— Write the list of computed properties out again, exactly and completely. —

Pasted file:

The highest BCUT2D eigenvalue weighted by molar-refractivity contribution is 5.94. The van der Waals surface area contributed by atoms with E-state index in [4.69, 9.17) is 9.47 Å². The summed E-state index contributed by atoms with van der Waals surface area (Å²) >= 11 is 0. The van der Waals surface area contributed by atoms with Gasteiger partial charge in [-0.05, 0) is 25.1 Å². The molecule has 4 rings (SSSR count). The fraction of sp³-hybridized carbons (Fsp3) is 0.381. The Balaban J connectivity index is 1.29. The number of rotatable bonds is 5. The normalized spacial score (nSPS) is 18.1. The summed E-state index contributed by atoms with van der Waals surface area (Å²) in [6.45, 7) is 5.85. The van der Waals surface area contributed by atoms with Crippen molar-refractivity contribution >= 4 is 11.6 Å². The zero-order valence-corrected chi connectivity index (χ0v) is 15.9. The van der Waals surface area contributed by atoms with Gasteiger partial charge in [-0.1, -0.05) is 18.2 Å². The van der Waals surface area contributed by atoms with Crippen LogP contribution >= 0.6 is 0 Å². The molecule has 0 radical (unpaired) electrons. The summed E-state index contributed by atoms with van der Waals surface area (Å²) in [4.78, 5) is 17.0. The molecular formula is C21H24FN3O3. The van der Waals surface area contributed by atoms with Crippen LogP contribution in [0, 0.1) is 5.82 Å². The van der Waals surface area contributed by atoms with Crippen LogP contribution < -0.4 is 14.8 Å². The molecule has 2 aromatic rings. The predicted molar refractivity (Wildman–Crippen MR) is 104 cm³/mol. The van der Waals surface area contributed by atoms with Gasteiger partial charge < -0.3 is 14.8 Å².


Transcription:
The highest BCUT2D eigenvalue weighted by molar-refractivity contribution is 5.94. The van der Waals surface area contributed by atoms with E-state index in [4.69, 9.17) is 9.47 Å². The summed E-state index contributed by atoms with van der Waals surface area (Å²) >= 11 is 0. The van der Waals surface area contributed by atoms with Gasteiger partial charge in [-0.05, 0) is 25.1 Å². The molecule has 4 rings (SSSR count). The fraction of sp³-hybridized carbons (Fsp3) is 0.381. The Balaban J connectivity index is 1.29. The number of rotatable bonds is 5. The normalized spacial score (nSPS) is 18.1. The summed E-state index contributed by atoms with van der Waals surface area (Å²) in [6.45, 7) is 5.85. The van der Waals surface area contributed by atoms with Crippen molar-refractivity contribution >= 4 is 11.6 Å². The zero-order valence-corrected chi connectivity index (χ0v) is 15.9. The van der Waals surface area contributed by atoms with Gasteiger partial charge in [-0.1, -0.05) is 18.2 Å². The van der Waals surface area contributed by atoms with Crippen LogP contribution >= 0.6 is 0 Å². The molecule has 0 radical (unpaired) electrons. The summed E-state index contributed by atoms with van der Waals surface area (Å²) in [4.78, 5) is 17.0. The molecular formula is C21H24FN3O3. The van der Waals surface area contributed by atoms with Crippen LogP contribution in [0, 0.1) is 5.82 Å². The van der Waals surface area contributed by atoms with Crippen LogP contribution < -0.4 is 14.8 Å². The molecule has 2 aromatic rings. The predicted molar refractivity (Wildman–Crippen MR) is 104 cm³/mol. The van der Waals surface area contributed by atoms with Gasteiger partial charge < -0.3 is 14.8 Å².